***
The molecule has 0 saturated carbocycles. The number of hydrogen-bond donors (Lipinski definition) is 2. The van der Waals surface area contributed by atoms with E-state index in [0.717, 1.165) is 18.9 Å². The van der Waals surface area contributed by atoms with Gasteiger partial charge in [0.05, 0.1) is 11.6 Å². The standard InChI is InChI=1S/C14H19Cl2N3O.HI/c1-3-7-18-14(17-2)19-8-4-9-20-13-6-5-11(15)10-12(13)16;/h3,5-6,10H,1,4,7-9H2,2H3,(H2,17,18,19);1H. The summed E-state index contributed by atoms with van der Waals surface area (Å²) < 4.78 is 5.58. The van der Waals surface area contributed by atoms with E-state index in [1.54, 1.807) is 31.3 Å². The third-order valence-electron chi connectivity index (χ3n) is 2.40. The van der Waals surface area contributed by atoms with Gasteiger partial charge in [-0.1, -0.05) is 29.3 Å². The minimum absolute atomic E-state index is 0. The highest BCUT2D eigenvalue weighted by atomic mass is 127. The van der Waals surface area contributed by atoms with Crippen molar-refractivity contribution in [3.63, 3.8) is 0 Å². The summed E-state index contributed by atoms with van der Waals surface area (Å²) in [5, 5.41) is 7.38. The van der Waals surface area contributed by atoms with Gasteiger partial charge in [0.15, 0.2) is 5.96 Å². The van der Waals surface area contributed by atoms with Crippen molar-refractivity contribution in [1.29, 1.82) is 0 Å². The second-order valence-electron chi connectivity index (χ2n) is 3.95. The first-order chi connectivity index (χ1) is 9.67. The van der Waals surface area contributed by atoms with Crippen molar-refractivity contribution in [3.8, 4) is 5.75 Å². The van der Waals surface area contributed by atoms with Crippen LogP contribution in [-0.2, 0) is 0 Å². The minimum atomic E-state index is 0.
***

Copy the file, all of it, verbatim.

The molecule has 0 saturated carbocycles. The number of hydrogen-bond donors (Lipinski definition) is 2. The van der Waals surface area contributed by atoms with E-state index in [0.717, 1.165) is 18.9 Å². The van der Waals surface area contributed by atoms with Gasteiger partial charge in [0.05, 0.1) is 11.6 Å². The standard InChI is InChI=1S/C14H19Cl2N3O.HI/c1-3-7-18-14(17-2)19-8-4-9-20-13-6-5-11(15)10-12(13)16;/h3,5-6,10H,1,4,7-9H2,2H3,(H2,17,18,19);1H. The summed E-state index contributed by atoms with van der Waals surface area (Å²) < 4.78 is 5.58. The van der Waals surface area contributed by atoms with E-state index in [1.54, 1.807) is 31.3 Å². The third-order valence-electron chi connectivity index (χ3n) is 2.40. The van der Waals surface area contributed by atoms with Gasteiger partial charge in [-0.1, -0.05) is 29.3 Å². The minimum absolute atomic E-state index is 0. The highest BCUT2D eigenvalue weighted by atomic mass is 127. The van der Waals surface area contributed by atoms with Crippen molar-refractivity contribution in [3.63, 3.8) is 0 Å². The summed E-state index contributed by atoms with van der Waals surface area (Å²) in [5, 5.41) is 7.38. The van der Waals surface area contributed by atoms with Gasteiger partial charge in [0.15, 0.2) is 5.96 Å². The van der Waals surface area contributed by atoms with Crippen molar-refractivity contribution in [1.29, 1.82) is 0 Å². The second-order valence-electron chi connectivity index (χ2n) is 3.95. The first-order chi connectivity index (χ1) is 9.67. The van der Waals surface area contributed by atoms with Crippen molar-refractivity contribution in [3.8, 4) is 5.75 Å². The van der Waals surface area contributed by atoms with Crippen LogP contribution in [-0.2, 0) is 0 Å². The minimum atomic E-state index is 0.